GSC  Vol.6 No.1 , February 2016
The Cumulative Effects of Sewage Sludge Compost on Raphanus sativus L: Growth and Soil Properties
ABSTRACT
The main goal of this research study was to establish the physicochemical characteristics of sewage sludge, and the nutrients needed to enhance the properties of soil with a view to exploiting were potential for agriculture. The example used was the cultivation of radish (Raphanus sativus). The findings are intended as a contribution towards making agriculture sustainable. This study was carried out to assess the response of radish (Raphanus sativus L.) to doses of sewage sludge applied in medium texture soils, and the socioeconomic contributions that such cultivation of radish would make. Levels of 0.25 and 75 ton/ha of sewage sludge plus the equivalent dose of 25 ton/ha of sewage sludge vermin compost by California Red were used after making a randomized experimental design with three replicates. 30 days after sowing radish seeds, the following data were collected: the number of leaves per plant (NLP); plant height (PH in cm); root diameter (RD) and tubercle production (TP ton/ha). In addition, the pH, EC-electric conductivity (EC), and soil organic matter (SOM) were determined. Statistical analysis showed that 25 and 50 tons/ha gave the best results for the parameters assessed. The estimated increase in family mean income from selling radish crops fertilized with sewage sludge is around 17%.

Received 15 October 2015; accepted 13 February 2016; published 16 February 2016

1. Introduction

Problems arise when the wastes and pollutants generated by human activity are disposed of into the environment. Examples include those arising from domestic waste, sewage treatment, the production of crude matter, general services and from many other human activities. Therefore, research has taken an increasing interest in this problem since many of the chemical and biological properties of these kinds of waste can result in seriously jeopardy to public health and the environment [1] - [3] . Systems for treating residuary water are responsible for generating a significant amount of wastes, and their direct product is sewage sludge (SS). When it is possible to sterilize waste with calcium sulfate or carbonate, the product becomes a biosolid [4] - [6] .

One of the alternative ways of disposing of Sewage sludge (SS), suggested in the literature, is to apply it in agriculture as soil fertilizer [7] -[16] . Nonetheless, a thorough study must be conducted regarding the use of SS in crop soil due to the different physical-chemical properties that these residues may contain and thus their applicability as fertilizer. Sewage sludge (SS) is known to be rich in nutrients (nitrogen and phosphorous), organic matter and trace elements that are beneficial for plant growth and better yield [15] [17] . Moreover, the study of using SS in agriculture ought to identify its role in reducing the costs of production as well as improving the environment and the impact on the quality of life of the communities involved [18] .

According to Ramamurth et al. [19] and Camargo [20] , radish is one of the oldest known root vegetables, with historical records of its cultivation dating back nearly 3 thousand years. Its most likely origin is in the south of Europe or southeast of Asia. In Egypt, crops date back to the Pharaonic Period while the ancient Greeks had a great appreciation for this vegetable: they served gold replicas as tributes to the Greek god Apollo. This vegetable was introduced in England and France in the 16th century, and around the 19th century, varieties of this plant were known in America and in Brazil. Radish has several attributes, such as it is a diuretic and anti-scor- butic; it stimulates the liver and digestive tract glandules besides which it has an anticancer role. Beyond these attributes, radish is an excellent source of calcium, phosphorus, iron, vanadium and of manganese. It contains B1 and B2 vitamins, nicotinic acid and vitamin C. Radish, if well washed and prepared, can be served raw, cooked, in salads or as pickles.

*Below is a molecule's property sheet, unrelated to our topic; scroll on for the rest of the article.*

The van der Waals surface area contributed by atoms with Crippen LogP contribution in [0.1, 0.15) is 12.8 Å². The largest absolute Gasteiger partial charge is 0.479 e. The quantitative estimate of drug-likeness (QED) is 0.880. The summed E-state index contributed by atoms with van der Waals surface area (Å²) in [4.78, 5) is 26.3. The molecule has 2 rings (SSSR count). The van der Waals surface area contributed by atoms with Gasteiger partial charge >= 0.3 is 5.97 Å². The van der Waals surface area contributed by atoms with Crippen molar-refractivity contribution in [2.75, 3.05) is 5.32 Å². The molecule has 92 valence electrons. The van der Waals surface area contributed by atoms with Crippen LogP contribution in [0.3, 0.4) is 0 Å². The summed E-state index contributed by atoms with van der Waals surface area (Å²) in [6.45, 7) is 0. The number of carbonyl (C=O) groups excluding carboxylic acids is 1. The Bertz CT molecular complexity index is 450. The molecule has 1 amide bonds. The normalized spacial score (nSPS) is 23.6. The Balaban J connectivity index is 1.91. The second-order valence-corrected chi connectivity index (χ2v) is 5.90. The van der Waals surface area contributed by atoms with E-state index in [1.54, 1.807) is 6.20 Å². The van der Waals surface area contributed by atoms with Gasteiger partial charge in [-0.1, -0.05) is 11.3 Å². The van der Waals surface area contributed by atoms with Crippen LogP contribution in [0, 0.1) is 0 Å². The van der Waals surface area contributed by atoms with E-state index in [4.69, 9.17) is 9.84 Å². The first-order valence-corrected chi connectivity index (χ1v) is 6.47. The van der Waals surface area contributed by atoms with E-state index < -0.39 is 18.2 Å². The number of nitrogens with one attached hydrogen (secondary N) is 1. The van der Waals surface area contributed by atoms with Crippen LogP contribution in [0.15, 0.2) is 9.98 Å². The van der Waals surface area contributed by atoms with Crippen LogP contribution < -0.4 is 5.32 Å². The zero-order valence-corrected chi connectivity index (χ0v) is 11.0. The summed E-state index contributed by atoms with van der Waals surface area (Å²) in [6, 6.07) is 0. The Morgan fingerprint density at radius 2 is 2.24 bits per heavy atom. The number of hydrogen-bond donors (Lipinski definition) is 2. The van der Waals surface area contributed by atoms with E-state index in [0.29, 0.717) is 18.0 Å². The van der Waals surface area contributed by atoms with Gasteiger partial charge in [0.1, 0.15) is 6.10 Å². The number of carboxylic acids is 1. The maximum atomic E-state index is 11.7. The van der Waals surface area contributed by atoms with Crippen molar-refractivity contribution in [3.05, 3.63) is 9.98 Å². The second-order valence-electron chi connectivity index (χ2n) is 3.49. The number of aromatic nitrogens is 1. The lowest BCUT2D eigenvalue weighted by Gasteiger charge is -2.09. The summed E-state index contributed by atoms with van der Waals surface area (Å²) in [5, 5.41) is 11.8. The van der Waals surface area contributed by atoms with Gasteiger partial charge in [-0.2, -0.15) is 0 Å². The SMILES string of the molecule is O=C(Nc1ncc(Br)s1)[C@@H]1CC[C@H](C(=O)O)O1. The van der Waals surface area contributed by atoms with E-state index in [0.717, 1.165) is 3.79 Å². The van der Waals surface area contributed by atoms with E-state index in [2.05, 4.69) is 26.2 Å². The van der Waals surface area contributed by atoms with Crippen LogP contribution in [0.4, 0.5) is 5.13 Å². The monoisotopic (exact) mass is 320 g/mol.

The quality of radish is assessed mostly by its external aspect, flavor and nutritional values. Hence, in order to increase the size and productivity of the radish crop and to improve the appearance of radish, farmers need to use heavy fertilization with mineral fertilizers so as to achieve a good market quotation for their crop. It is mineral fertilization which, in many cases, has the predominant impact on production in both technological and socioeconomic matters [21] . The amounts of fertilizer normally applied to the soil do not generally limit the growth or the productivity of the crops; however, if it is used in excess, fertilizer can adversely affect the plant’s absorption of other nutrients [22] [23] .

The production of high quality seedlings is one of the most important steps in the cultivation of root plants [24] , because the final performance of the plants in the fields depends mostly on this stage [25] [26] . Radish is a widely cultivated species mainly in small farms located in greenbelts, and areas with highly diverse crops of root plants. It is an annual crop, of short cycle, producing a tuberous root with a round or long shape, which does not grow to depths of greater than between 45 and 60 centimeters deep. Its skin is red and its flesh white. The short cycle is an interesting aspect as radish can be grown as part of the rotation cycle in production systems where there are other crops which have long cycles, thus enabling the land to be used more rationally. Radish is an important species from the socioeconomic perspective but in general, this is seldom considered in research studies [27] .